Frontiers of Astrobiology

Frontiers of Astrobiology

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Cambridge University Press, 11/15/2012
EAN 9781107006416, ISBN10: 1107006414

Hardcover, 331 pages, 25.1 x 18 x 2 cm
Language: English

Astrobiology is an exciting interdisciplinary field that seeks to answer one of the most important and profound questions: are we alone? In this volume, leading international experts explore the frontiers of astrobiology, investigating the latest research questions that will fascinate a wide interdisciplinary audience at all levels. What is the earliest evidence for life on Earth? Where are the most likely sites for life in the Solar System? Could life have evolved elsewhere in the Galaxy? What are the best strategies for detecting intelligent extraterrestrial life? How many habitable or Earth-like exoplanets are there? Progress in astrobiology over the past decade has been rapid and, with evidence accumulating that Mars once hosted standing bodies of liquid water, the discovery of over 500 exoplanets and new insights into how life began on Earth, the scientific search for our origins and place in the cosmos continues.

Part I. Introduction
Introduction and welcome Cardinal Ljolo
1. Astrobiology – a new synthesis J. Baross and C. Impey
Part II. Origins of Planets and Life
2. Towards a theory of life S. Benner and P. Davies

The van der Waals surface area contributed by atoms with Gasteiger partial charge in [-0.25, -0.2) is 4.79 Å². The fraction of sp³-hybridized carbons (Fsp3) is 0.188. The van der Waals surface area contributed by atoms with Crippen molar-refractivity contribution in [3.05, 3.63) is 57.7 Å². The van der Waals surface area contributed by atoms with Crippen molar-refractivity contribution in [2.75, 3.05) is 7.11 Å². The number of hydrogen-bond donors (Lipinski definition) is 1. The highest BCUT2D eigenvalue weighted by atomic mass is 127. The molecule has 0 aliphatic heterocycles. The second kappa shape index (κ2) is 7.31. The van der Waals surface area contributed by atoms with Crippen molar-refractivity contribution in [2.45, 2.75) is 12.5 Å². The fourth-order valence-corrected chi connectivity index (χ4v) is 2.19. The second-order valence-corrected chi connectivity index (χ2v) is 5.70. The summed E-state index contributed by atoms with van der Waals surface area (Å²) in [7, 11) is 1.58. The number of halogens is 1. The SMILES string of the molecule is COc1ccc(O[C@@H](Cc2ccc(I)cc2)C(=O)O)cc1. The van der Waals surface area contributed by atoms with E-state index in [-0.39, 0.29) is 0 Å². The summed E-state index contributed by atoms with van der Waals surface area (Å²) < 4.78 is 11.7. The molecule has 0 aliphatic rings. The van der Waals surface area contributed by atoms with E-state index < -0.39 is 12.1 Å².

3. Terran metabolism
the first billion years S. Copley and R. Summons
4. Planet formation S. Raymond and W. Benz
Part III. History of Life on Earth
5. The early Earth F. Westall and F. Selsis
6. Evolution of a habitable planet J. Kasting and J. Kirschvink
7. Our evolving planet
from dark ages to evolutionary renaissance A. Knoll and E. Gaidos
Part IV. Habitability of the Solar System
8. Early Mars – cradle or cauldron? A. Azua-Bustos, R. Pierrehumbert and R. Vicuña
9. Large habitable moons
Titan and Europa A. Coustenis and M. Blanc
10. Small habitable worlds J. Castillo-Rogez and J. Lunine
Part V. Exoplanets and Life in the Galaxy
11. Searches for habitable exoplanets S. Seager
12. Review of known exoplanets C. Lovis and D. Minniti
13. Characterizing exoplanet atmospheres G. Tinetti
14. If you want to talk to ET, you must first find ET J. Tarter and C. Impey

'The breadth of topics is likely the book's most distinctive feature, so it does give readers a good overview of the field … Recommended.' C. Palma, Choice